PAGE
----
President Reagan on Monday asked for an opportunity to address the House to make a personal appeal for aid to the Nicaraguan rebels, but Speaker Thomas P. (Tip) O'Neill Jr. (D-Mass.) rejected it as an "unorthodox procedure."
White House spokesman Larry Speakes said that Reagan was "deeply disappointed" by O'Neill's refusal of his request to address the House today--just one day before that chamber is scheduled to vote on the proposed $100 million in aid for the contras, as the rebels are known . Wednesday's vote is expected to be extremely close.
O'Neill, a bitter foe of contras aid, said in a statement that an address by a President to one chamber of Congress is unprecedented in peacetime. He said he offered Reagan an opportunity to appear before a joint session of Congress, arguing that such an appearance would be more appropriate because any bill the House might pass would be different from a contras aid measure passed earlier this year by the Senate.
But the White House, without explanation, turned down that offer, although O'Neill said it remains open. Officials said the text of the speech Reagan proposed to make will be sent to each member of the House instead.
"Having the President appear before only one house to lobby for a legislative proposal would be unprecedented," O'Neill said. "The only justification for such an unorthodox procedure would be if the President would use the occasion to participate in an open dialogue with members of the body. A formal address should properly be made before a joint session."
The exchange was indicative of the intense emotion that O'Neill and Reagan frequently have shown on opposite sides of this highly controversial issue. Under O'Neill's leadership, the House has repeatedly frustrated Reagan's desire to supply the contras with weapons. The House has not permited military assistance to the rebels since early 1984, after Congress learned that the CIA had mined a Nicaraguan harbor.
The plan for a presidential address was devised by White House officials after House Republican leaders failed to negotiate a compromise measure that would have had the support of moderate House Democrats. Speakes acknowledged Monday that Reagan's aid proposal was still a few votes short of the number needed for passage in the House.
Speakes said that White House Chief of Staff Donald T. Regan called O'Neill on Monday afternoon to request an opportunity for the President to speak shortly before he leaves Washington for a week's vacation at his California ranch. He said O'Neill objected on grounds that such a speech would have "politicized" the issue.
The O'Neill-Regan conversation was characterized by a top White House aide as unfriendly. "There probably have been warmer conversations," he said.
The aide, who declined to be identified, said White House officials were stunned by the rejection.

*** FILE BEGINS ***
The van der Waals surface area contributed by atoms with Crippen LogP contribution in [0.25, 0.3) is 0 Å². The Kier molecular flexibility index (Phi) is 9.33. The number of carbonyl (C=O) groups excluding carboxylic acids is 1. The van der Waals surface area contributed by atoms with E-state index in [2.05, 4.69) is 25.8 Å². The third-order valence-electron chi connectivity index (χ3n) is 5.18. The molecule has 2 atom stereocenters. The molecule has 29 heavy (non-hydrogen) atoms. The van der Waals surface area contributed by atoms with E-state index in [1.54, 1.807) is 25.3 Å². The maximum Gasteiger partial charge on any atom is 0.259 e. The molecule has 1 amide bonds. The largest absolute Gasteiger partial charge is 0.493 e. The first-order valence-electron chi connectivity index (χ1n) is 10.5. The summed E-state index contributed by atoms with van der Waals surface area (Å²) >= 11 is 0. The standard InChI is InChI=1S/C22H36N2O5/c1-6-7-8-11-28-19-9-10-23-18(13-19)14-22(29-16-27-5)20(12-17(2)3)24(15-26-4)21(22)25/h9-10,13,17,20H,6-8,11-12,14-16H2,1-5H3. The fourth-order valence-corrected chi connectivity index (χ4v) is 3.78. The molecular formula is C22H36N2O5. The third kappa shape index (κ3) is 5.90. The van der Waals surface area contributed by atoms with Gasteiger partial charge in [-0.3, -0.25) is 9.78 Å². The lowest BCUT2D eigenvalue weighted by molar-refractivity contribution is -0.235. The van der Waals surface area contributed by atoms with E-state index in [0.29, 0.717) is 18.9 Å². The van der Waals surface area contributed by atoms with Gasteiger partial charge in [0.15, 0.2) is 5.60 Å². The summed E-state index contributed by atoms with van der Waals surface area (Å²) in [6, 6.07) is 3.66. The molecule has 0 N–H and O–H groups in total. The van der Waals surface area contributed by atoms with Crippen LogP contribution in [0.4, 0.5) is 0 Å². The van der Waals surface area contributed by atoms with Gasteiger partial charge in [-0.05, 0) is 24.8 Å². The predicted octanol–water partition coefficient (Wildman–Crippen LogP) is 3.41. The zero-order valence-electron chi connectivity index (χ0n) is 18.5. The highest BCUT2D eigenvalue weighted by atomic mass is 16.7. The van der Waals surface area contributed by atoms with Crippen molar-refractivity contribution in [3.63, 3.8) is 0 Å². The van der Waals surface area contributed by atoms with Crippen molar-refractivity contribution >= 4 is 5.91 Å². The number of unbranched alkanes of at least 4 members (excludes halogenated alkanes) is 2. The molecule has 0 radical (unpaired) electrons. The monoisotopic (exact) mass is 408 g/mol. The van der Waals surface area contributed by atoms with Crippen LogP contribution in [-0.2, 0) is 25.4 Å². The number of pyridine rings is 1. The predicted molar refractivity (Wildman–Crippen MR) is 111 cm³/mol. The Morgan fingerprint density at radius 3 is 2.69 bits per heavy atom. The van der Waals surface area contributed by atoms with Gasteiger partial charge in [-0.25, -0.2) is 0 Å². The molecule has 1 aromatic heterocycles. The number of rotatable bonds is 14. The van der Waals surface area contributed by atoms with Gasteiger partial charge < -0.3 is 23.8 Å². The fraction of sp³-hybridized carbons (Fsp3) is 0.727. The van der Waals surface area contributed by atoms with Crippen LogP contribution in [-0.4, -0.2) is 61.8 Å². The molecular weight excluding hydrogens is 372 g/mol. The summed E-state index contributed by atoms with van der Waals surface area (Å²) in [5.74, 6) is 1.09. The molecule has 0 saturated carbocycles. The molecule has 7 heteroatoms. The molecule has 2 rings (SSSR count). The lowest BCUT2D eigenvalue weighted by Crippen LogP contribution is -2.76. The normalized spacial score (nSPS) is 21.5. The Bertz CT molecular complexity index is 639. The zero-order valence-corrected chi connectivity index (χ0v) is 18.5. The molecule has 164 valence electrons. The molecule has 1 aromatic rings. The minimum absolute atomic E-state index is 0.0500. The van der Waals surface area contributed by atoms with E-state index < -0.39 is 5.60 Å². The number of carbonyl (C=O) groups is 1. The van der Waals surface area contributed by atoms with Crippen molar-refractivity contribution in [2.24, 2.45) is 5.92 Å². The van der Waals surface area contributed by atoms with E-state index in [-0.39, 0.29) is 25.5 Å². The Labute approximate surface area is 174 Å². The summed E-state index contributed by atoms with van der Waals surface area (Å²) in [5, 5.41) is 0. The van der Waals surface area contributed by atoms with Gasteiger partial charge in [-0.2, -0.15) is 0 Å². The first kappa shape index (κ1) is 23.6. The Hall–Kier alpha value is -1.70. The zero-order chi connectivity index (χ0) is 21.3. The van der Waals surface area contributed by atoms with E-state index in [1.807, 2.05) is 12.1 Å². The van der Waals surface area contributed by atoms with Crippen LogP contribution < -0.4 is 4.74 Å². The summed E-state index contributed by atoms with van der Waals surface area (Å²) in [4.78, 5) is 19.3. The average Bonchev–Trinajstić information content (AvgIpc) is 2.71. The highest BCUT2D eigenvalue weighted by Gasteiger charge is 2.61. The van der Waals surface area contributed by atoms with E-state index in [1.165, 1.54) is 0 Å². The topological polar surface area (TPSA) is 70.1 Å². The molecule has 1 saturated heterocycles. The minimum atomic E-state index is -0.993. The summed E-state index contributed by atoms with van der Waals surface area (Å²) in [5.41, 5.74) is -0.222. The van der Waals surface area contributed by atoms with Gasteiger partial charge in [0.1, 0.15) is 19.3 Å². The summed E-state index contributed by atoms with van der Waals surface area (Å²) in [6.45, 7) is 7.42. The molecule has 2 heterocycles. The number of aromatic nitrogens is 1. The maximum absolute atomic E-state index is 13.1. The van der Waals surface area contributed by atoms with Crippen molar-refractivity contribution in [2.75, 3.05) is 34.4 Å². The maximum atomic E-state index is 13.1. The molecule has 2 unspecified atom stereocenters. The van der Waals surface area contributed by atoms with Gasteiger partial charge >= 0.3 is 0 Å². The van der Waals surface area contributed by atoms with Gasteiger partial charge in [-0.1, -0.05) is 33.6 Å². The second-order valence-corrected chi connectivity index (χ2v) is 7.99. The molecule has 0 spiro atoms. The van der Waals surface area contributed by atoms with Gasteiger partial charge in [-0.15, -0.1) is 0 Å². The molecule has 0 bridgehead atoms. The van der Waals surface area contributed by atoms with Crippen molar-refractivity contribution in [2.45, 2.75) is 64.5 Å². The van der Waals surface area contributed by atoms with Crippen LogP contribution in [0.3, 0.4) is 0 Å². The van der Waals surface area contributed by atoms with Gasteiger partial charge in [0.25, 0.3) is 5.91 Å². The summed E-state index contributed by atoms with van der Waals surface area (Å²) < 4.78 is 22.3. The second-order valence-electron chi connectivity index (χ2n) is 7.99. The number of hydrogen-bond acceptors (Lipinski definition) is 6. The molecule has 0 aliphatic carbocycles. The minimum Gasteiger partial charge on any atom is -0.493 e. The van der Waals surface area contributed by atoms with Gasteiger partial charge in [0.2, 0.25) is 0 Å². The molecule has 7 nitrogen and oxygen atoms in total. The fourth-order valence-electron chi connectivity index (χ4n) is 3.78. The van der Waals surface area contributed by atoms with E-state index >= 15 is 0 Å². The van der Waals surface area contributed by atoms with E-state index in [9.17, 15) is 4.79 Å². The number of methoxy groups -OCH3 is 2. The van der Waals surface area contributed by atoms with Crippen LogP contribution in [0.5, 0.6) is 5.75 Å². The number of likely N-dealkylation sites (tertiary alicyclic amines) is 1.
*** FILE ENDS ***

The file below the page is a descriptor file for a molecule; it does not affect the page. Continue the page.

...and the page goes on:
"I think everyone was shocked that the President would not be allowed this opportunity to address the House," he said.
At the same time, White House researchers acknowledged that presidential speeches to one chamber are extremely rare. Among them have been an address by Thomas Jefferson about efforts to subdue the Barbary pirates, one by James Madison on the War of 1812, a Woodrow Wilson speech during World War I and speeches by Richard M. Nixon to each chamber on one evening in 1969 to thank lawmakers for supporting his conduct of the Vietnam War.
Reagan has made many speeches over the last few years on behalf of aid requests for the contras, one of them before a joint session of Congress. Speakes said the speech he wanted to deliver before the House would have outlined the historical trends in Central America, the "status, goals and prospects" of the contras, the type of negotiated settlement that he would support in the region and the kind of aid needed by the rebels.
On Wednesday, the House will be asked to decide between two different versions of Reagan's request for contras aid. Both proposals would provide at least $300 million in economic assistance to Nicaragua's neighbors: Guatemala, El Salvador, Honduras and Costa Rica.
The Republican alternative authored by House Minority Leader Robert H. Michel (R-Ill.) would immediately give the contras $40 million--$28 million of which would be used for military purposes. The remainder of the aid would follow in two installments--$20 million on Oct. 15 and $40 million next Feb. 15.
The Democratic alternative authored by Rep. Dave McCurdy (D-Okla.) would supply the contras with $30 million in humanitarian aid immediately but withhold any military assistance until Congress votes again on the issue after Oct. 1.